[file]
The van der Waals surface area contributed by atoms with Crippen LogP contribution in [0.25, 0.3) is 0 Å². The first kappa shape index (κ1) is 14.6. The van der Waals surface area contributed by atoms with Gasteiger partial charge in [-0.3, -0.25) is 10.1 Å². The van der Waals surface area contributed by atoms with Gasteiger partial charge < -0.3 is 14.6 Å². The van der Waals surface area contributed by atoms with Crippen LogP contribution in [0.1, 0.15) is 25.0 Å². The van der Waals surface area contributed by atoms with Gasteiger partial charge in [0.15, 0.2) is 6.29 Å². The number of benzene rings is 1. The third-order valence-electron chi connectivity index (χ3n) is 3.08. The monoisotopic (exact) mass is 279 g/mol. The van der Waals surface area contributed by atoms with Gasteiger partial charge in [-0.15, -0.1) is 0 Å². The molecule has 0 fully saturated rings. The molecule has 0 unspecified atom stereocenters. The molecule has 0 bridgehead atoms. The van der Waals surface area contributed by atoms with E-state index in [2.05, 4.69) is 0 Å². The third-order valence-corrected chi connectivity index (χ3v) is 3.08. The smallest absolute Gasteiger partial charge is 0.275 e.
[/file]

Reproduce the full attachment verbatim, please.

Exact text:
The van der Waals surface area contributed by atoms with Crippen LogP contribution in [0.25, 0.3) is 0 Å². The first kappa shape index (κ1) is 14.6. The van der Waals surface area contributed by atoms with Gasteiger partial charge in [-0.3, -0.25) is 10.1 Å². The van der Waals surface area contributed by atoms with Gasteiger partial charge < -0.3 is 14.6 Å². The van der Waals surface area contributed by atoms with Crippen LogP contribution in [0.1, 0.15) is 25.0 Å². The van der Waals surface area contributed by atoms with Gasteiger partial charge in [0.15, 0.2) is 6.29 Å². The number of benzene rings is 1. The third-order valence-electron chi connectivity index (χ3n) is 3.08. The monoisotopic (exact) mass is 279 g/mol. The van der Waals surface area contributed by atoms with Gasteiger partial charge in [-0.15, -0.1) is 0 Å². The molecule has 0 fully saturated rings. The molecule has 0 unspecified atom stereocenters. The molecule has 0 bridgehead atoms. The van der Waals surface area contributed by atoms with E-state index in [2.05, 4.69) is 0 Å². The third-order valence-corrected chi connectivity index (χ3v) is 3.08. The smallest absolute Gasteiger partial charge is 0.275 e.